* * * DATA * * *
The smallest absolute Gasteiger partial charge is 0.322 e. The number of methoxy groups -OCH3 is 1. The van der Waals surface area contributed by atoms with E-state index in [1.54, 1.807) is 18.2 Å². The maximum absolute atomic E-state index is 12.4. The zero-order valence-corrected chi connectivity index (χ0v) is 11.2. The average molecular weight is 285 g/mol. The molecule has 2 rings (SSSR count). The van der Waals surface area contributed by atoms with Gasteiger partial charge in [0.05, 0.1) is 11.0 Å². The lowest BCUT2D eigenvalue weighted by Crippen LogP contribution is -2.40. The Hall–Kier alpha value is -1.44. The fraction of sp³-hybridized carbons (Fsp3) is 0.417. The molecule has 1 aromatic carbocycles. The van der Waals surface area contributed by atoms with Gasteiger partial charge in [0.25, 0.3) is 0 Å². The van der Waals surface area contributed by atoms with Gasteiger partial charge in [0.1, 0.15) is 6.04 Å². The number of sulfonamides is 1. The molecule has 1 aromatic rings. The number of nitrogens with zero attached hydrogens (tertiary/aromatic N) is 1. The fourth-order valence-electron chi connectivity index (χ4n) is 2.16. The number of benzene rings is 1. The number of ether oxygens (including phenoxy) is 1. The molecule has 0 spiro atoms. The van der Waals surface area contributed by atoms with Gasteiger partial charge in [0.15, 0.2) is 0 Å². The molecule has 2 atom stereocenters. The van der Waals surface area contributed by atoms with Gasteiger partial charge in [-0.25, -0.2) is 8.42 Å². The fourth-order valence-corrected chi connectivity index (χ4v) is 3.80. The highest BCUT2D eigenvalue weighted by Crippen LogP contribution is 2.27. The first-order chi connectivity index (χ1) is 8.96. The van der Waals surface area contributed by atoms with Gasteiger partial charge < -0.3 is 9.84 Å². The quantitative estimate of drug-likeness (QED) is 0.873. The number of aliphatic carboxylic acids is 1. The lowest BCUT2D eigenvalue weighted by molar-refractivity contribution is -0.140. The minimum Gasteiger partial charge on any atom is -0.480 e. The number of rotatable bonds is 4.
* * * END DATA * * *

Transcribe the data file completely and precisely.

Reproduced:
The smallest absolute Gasteiger partial charge is 0.322 e. The number of methoxy groups -OCH3 is 1. The van der Waals surface area contributed by atoms with E-state index in [1.54, 1.807) is 18.2 Å². The maximum absolute atomic E-state index is 12.4. The zero-order valence-corrected chi connectivity index (χ0v) is 11.2. The average molecular weight is 285 g/mol. The molecule has 2 rings (SSSR count). The van der Waals surface area contributed by atoms with Gasteiger partial charge in [0.05, 0.1) is 11.0 Å². The lowest BCUT2D eigenvalue weighted by Crippen LogP contribution is -2.40. The Hall–Kier alpha value is -1.44. The fraction of sp³-hybridized carbons (Fsp3) is 0.417. The molecule has 1 aromatic carbocycles. The van der Waals surface area contributed by atoms with Gasteiger partial charge in [0.25, 0.3) is 0 Å². The van der Waals surface area contributed by atoms with Gasteiger partial charge in [0.1, 0.15) is 6.04 Å². The number of sulfonamides is 1. The molecule has 1 aromatic rings. The number of nitrogens with zero attached hydrogens (tertiary/aromatic N) is 1. The fourth-order valence-electron chi connectivity index (χ4n) is 2.16. The number of benzene rings is 1. The number of ether oxygens (including phenoxy) is 1. The molecule has 0 spiro atoms. The van der Waals surface area contributed by atoms with Gasteiger partial charge in [0.15, 0.2) is 0 Å². The molecule has 2 atom stereocenters. The van der Waals surface area contributed by atoms with Gasteiger partial charge in [-0.25, -0.2) is 8.42 Å². The fourth-order valence-corrected chi connectivity index (χ4v) is 3.80. The highest BCUT2D eigenvalue weighted by Crippen LogP contribution is 2.27. The first-order chi connectivity index (χ1) is 8.96. The van der Waals surface area contributed by atoms with Gasteiger partial charge < -0.3 is 9.84 Å². The quantitative estimate of drug-likeness (QED) is 0.873. The number of aliphatic carboxylic acids is 1. The lowest BCUT2D eigenvalue weighted by molar-refractivity contribution is -0.140. The minimum Gasteiger partial charge on any atom is -0.480 e. The number of rotatable bonds is 4.